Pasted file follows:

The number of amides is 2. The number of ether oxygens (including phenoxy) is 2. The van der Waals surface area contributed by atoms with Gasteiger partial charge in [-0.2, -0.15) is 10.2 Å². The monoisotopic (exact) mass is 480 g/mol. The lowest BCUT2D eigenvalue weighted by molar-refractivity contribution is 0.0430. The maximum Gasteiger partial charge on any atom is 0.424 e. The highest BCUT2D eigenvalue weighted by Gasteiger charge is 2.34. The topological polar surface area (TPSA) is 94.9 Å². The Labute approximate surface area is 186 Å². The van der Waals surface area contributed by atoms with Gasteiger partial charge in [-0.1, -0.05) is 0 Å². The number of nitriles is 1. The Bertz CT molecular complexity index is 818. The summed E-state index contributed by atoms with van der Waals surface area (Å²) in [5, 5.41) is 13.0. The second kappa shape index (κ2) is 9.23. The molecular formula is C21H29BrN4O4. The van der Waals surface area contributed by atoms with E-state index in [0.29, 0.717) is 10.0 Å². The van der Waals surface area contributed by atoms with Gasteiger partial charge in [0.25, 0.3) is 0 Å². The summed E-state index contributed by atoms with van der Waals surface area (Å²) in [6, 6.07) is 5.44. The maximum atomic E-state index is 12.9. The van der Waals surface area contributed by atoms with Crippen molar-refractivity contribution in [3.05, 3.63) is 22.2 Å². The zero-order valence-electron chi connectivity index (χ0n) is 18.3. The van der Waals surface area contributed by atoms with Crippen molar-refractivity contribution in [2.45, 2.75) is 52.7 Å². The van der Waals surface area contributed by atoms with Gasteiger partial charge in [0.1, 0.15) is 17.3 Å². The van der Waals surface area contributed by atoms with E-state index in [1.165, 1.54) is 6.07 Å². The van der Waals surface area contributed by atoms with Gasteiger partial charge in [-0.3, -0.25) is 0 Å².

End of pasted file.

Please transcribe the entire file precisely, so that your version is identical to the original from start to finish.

The number of amides is 2. The number of ether oxygens (including phenoxy) is 2. The van der Waals surface area contributed by atoms with Gasteiger partial charge in [-0.2, -0.15) is 10.2 Å². The monoisotopic (exact) mass is 480 g/mol. The lowest BCUT2D eigenvalue weighted by molar-refractivity contribution is 0.0430. The maximum Gasteiger partial charge on any atom is 0.424 e. The highest BCUT2D eigenvalue weighted by Gasteiger charge is 2.34. The topological polar surface area (TPSA) is 94.9 Å². The Labute approximate surface area is 186 Å². The van der Waals surface area contributed by atoms with Gasteiger partial charge in [-0.1, -0.05) is 0 Å². The number of nitriles is 1. The Bertz CT molecular complexity index is 818. The summed E-state index contributed by atoms with van der Waals surface area (Å²) in [5, 5.41) is 13.0. The second kappa shape index (κ2) is 9.23. The molecular formula is C21H29BrN4O4. The van der Waals surface area contributed by atoms with E-state index in [0.29, 0.717) is 10.0 Å². The van der Waals surface area contributed by atoms with Gasteiger partial charge in [0.25, 0.3) is 0 Å². The summed E-state index contributed by atoms with van der Waals surface area (Å²) in [6, 6.07) is 5.44. The maximum atomic E-state index is 12.9. The van der Waals surface area contributed by atoms with Crippen molar-refractivity contribution in [3.05, 3.63) is 22.2 Å². The zero-order valence-electron chi connectivity index (χ0n) is 18.3. The van der Waals surface area contributed by atoms with Crippen molar-refractivity contribution in [2.45, 2.75) is 52.7 Å². The van der Waals surface area contributed by atoms with Gasteiger partial charge in [0.1, 0.15) is 17.3 Å². The van der Waals surface area contributed by atoms with E-state index in [1.165, 1.54) is 6.07 Å². The van der Waals surface area contributed by atoms with Gasteiger partial charge in [-0.3, -0.25) is 0 Å².